One of the “rules” that I heard upon adopting Bifford was “four-on-the-floor” and all I could think is “what the he!! does that even mean!?” But it makes sense when handling a cerebellar hypoplasia animal and one of the various ways you can ensure their safety!
Cat’s usually have no issues with landing on their feet when they jump down onto the floor but CH pet parents know that this is usually not the case with cerebellar hypoplasia animals.
The rule of thumb “four-on-the-floor” is an effective and friendly reminder to new pet parents, friends & family members to place a CH pet gently onto the ground while properly ensuring all four of their paws are planted firmly on the ground before letting go of them.
Note: This does NOT promise that they will not fall/stumble over but will help ensure they do not fall/stagger from a distance!
Most pet parents (or humans in general!) know that generally cats can jump from a distance onto the ground and land successfully on their feet without issue. This is NOT the case with cerebellar hypoplasia animals and if someone was to let a CH pet jump from a distance this could result in injury to your special baby (or injury to you attempting to catch a falling pet, get caught by a claw etc.!)
“Four-on-the-floor” is a safe, effective and cute way to remember that CH pets need a little assistance when being placed on the floor!
So remember to “PLANT THOSE PAWS” on the ground!
We have received lots of messages pertaining to cerebellar hypoplasia pets & pet insurance and unfortunately we have not been able to find a pet insurance that would cover “CH” pets! Below is listed a chart courtesy of DVM360 that shows the top pet insurance companies and breaks down the “dirty details” of each insurance company.
Upon speaking to one of the pet insurance companies “Figo Pet Insurance” I kindly asked them to specify their “pre-existing policy” and how this pertains to cerebellar hypoplasia pets.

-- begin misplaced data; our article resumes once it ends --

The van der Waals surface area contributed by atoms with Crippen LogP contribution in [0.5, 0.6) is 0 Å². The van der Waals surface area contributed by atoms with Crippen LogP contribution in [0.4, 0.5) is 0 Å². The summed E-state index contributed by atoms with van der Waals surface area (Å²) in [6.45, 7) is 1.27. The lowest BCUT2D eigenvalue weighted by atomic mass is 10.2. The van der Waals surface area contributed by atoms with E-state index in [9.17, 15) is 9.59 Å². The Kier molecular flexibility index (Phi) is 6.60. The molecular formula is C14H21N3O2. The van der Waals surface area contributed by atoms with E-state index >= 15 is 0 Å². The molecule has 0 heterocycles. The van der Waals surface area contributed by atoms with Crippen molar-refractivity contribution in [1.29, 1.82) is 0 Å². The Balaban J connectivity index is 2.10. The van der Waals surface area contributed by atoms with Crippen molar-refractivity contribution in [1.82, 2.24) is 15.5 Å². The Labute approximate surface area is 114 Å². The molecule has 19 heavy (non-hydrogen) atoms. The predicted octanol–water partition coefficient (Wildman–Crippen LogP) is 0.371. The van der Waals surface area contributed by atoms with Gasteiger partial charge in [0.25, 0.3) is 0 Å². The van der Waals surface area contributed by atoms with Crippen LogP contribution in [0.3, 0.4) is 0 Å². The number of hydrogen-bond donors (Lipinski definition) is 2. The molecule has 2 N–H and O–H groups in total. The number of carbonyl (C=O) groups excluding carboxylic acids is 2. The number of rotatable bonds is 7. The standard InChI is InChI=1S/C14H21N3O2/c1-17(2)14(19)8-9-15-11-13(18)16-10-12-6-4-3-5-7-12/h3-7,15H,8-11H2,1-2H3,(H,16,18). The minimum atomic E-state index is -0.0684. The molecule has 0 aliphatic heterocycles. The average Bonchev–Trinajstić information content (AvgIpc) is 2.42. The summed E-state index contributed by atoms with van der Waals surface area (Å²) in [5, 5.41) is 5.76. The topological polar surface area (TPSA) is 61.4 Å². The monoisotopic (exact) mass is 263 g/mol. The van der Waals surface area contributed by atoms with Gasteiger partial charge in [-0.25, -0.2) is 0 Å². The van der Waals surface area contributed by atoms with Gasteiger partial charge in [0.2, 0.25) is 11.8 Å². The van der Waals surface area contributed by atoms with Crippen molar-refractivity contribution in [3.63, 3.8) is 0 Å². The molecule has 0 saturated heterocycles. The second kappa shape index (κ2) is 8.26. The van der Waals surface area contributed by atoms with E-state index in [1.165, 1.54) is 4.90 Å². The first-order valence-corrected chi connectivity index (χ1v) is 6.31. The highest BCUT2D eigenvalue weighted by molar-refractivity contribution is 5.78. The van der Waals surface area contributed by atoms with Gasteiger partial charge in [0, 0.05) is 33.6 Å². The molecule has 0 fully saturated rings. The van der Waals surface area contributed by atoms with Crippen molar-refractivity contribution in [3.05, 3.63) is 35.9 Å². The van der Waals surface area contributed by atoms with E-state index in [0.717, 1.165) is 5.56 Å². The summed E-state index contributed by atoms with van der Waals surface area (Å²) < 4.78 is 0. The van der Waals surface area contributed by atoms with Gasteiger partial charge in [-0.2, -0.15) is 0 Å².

“Cerebellar hypoplasia will be considered a pre-existing condition even though the pet is born with it unless it happens to not show signs or symptoms until after the pet has a policy. The earliest you can insure a pet is 8 weeks old and we have a 14 day waiting period for illnesses. In order for the cerebellar hypoplasia to be covered, there would need to not be any signs or symptoms until the pet was at least 10 weeks old…”
I then asked Figo Pet insurance about “accidents or illnesses” [Figo Pet Insurance states that you can still get pet insurance for a CH pet BUT any illnesses/injuries that could be related to CH would NOT be covered by pet insurance] so I asked them to clarify that.
“We base all coverage off of the medical records your veterinarian provides. With CH the coverage will heavily depend on if your veterinarian feels the accident or illness is related to the CH. For example, if your vet states “CH caused pet to fall over and break tooth” it would be considered due to a pre-existing condition. If your vet states that there is a broken tooth and does not consider it due to the pre-existing CH then it could be covered
We could also offer coverage for other accidents or illnesses that your vet deems unrelated to the CH like urinary issues, allergies, diabetes, or cancers…”
So the jury is still out on pet insurance! In our opinion we feel that the pet insurance companies will try to connect any injury/illness to CH (thus the pet insurance not covering the bill for!) so personally we feel it is not worth having your CH baby on pet insurance but always stress to do your homework! If you are looking into insurance for your CH pet contact them directly and ask questions pertaining strictly to cerebellar hypoplasia!
We recommend looking into Care Credit (www.carecredit.com) which is sort of like a credit card that you can only use at the veterinarian’s office (or you can personally use it also! I recently used my care credit at the dentist office!)